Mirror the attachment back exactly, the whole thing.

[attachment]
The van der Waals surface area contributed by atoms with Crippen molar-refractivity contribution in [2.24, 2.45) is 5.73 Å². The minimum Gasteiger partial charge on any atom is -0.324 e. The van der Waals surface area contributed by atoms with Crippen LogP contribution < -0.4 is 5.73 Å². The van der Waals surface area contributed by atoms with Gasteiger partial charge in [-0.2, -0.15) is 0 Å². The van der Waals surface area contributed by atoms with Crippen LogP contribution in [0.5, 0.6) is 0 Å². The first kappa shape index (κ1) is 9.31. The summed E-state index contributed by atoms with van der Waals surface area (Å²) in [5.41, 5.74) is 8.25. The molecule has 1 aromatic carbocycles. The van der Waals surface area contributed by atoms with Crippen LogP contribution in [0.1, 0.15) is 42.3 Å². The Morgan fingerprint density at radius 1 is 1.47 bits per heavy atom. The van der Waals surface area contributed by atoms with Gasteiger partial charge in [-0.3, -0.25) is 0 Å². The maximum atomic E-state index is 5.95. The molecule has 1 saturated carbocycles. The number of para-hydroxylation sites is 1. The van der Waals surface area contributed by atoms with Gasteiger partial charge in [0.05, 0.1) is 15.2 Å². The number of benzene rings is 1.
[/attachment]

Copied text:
The van der Waals surface area contributed by atoms with Crippen molar-refractivity contribution in [2.24, 2.45) is 5.73 Å². The minimum Gasteiger partial charge on any atom is -0.324 e. The van der Waals surface area contributed by atoms with Crippen LogP contribution < -0.4 is 5.73 Å². The van der Waals surface area contributed by atoms with Gasteiger partial charge in [-0.2, -0.15) is 0 Å². The van der Waals surface area contributed by atoms with Crippen LogP contribution in [0.5, 0.6) is 0 Å². The first kappa shape index (κ1) is 9.31. The summed E-state index contributed by atoms with van der Waals surface area (Å²) in [5.41, 5.74) is 8.25. The molecule has 1 aromatic carbocycles. The van der Waals surface area contributed by atoms with Crippen LogP contribution in [0.1, 0.15) is 42.3 Å². The Morgan fingerprint density at radius 1 is 1.47 bits per heavy atom. The van der Waals surface area contributed by atoms with Gasteiger partial charge in [-0.3, -0.25) is 0 Å². The maximum atomic E-state index is 5.95. The molecule has 1 saturated carbocycles. The number of para-hydroxylation sites is 1. The van der Waals surface area contributed by atoms with Gasteiger partial charge in [0.05, 0.1) is 15.2 Å². The number of benzene rings is 1.